Today we’d like to introduce you to Sheila Guerrero-Edmiston.
Hi Sheila, it’s an honor to have you on the platform. Thanks for taking the time to share your story with us – to start maybe you can share some of your backstory with our readers?
I’ve wanted to be an actress since I was a little girl. After high school, I left the town I grew up in, San Luis Obispo (though I was and will always be a Chicago girl) and went to New York City to go to AMDA, which at the time was the only in NYC.
After AMDA, I went back home to SLO to make some money and then moved to L.A. to pursue acting. I was young, intimidated by the business in L.A.-and still had lots to learn. I retreated. I worked at Starbucks in Studio City and went back to school at LAVC. Did lots of theater there and locally but wasn’t really pursuing acting professionally. I was in a relationship that turned into a serious one. We moved in together and shortly after, I was pregnant with my daughter. I was in denial for a couple of months, thinking that my Stats professor was making me sick but I was experiencing morning sickness due to my pregnancy. I was at once happy, scared and sad-I hadn’t made anything of myself as an actress and here I was about to become a mother. Shortly after I had my daughter, I became pregnant with my son (while I was on birth control). My fiance, now husband, and I were in the throes of early parenthood and acting seemed so far away.
Nevertheless, when my son was three months old I started taking acting and improv classes again. I got new headshots and then a commercial agent. I booked a Six Flags commercial that ran on Spanish networks and the internet. I thought that I soon would be on my way to becoming a working actor. Though my look is rather ethnically ambiguous, I was going out for almost strictly Spanish-speaking spots. I’m mixed with Polish and Mexican blood. I do speak Spanish-can read and write but not on the same level as someone who grew up with it in the home. I mean my accent is good and I can nail the script given some minutes but I don’t speak Spanish everyday-English is my primary language. After the owner of the agency, I was with died then changes were made and I was dropped. I signed on with a manager shortly after but honestly, I’ve done all the work by myself. For the last several years, I’ve booked gigs on my own and it’s nice keeping the entire check.
Would you say it’s been a smooth road, and if not what are some of the biggest challenges you’ve faced along the way?
Lots of bumpy roads as an actor without proper rep. I’ve had to advocate for myself and negotiate on my own. I’m aiming for the next level as an actor but I know that without proper reps, it’ll be nearly impossible. However, I’ll never forget my friend/improv teacher who booked a recurring role on an NBC series without an agent. So, I know it can be done.
Thanks – so what else should our readers know about your work and what you’re currently focused on?
I’m most proud of my work in the last three years. I was in a filmmakers group, Foley Marra Studios and we started making movies together-learned so much from the process. I’ve written scripts, worked on set as a camera assist, boom operator, producer, location scouter, DIT-nearly everything from pre-production to production and post-production. Our films have gone to tons of film festivals. The film I starred in, Whatever It Takes, was written by women of color and is an all-female cast which I love. Still in post but hopefully will be finished soon. It’s all been a great experience. However, I’m most proud of the work I’ve booked on my own-especially I play I did last year called Still Standing. It premiered at the Los Angeles Theater Center in Downtown L.A. It’s story that revolved around three best friends-moms, who’ve lost their children; it centered around the Black Lives Matter movement. I’m passionate about social justice and to express my views and passion through the art of theater was exhilarating. What I’m known for is horror films which is hilarious because it’s not my favorite genre. I’ve starred in the horror-comedy B movie Killer Pinata, a feature film-URide and Azrahel a short film that has been screened in several film festivals.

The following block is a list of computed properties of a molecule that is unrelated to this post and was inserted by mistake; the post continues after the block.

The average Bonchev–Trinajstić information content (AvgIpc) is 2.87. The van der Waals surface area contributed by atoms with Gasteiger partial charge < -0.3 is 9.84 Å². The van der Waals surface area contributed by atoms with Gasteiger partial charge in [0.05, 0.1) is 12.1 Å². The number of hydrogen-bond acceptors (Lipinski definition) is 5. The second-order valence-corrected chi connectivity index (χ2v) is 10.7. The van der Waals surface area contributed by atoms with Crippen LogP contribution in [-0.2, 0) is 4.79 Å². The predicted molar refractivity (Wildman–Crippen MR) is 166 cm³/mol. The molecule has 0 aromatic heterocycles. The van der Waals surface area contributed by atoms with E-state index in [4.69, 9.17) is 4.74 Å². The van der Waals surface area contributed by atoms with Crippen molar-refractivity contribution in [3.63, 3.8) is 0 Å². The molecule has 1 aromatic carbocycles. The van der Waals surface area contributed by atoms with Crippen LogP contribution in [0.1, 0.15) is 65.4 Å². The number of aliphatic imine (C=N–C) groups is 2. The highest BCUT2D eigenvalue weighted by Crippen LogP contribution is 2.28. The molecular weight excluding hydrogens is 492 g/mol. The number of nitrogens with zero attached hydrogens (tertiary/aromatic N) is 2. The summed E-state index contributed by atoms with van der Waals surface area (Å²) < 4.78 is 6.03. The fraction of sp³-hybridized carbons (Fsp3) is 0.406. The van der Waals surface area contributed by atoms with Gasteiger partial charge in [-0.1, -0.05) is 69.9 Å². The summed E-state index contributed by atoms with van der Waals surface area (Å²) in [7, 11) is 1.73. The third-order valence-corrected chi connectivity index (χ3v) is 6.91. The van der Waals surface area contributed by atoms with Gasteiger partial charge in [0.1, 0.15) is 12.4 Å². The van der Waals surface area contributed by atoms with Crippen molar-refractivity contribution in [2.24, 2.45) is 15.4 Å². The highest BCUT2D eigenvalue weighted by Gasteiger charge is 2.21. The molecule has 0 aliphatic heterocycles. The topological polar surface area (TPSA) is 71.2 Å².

How do you think about luck?
I got an audition this year because I knew Megan Foley and Chuck Marra-fantastic casting directors. They were casting a commercial for Desert Diamond Casino in Arizona. I went in and auditioned and heard the director say “Nailed it” after I was done. I got the callback that was scheduled for the next day but I just started a new job and wouldn’t be available but thanks to Megan I was able to come in that evening and tape my callback. The next day I was put on avail and then booked it. I was flown out to Arizona, put up at the Renaissance Hotel & Spa for the weekend. Saturday was the wardrobe fitting and then shot the commercial on Sunday and flown back home. It was such a great gig and I was so lucky because of my knowing and working with Megan. This all happened before lockdown.
- Email: firstname.lastname@example.org
- Website: www.sheilage.com
- Instagram: sheilamoguerrero
- Facebook: Sheila Guerrero-Edmiston
- Twitter: Sheila E (minus the drums) @shemonge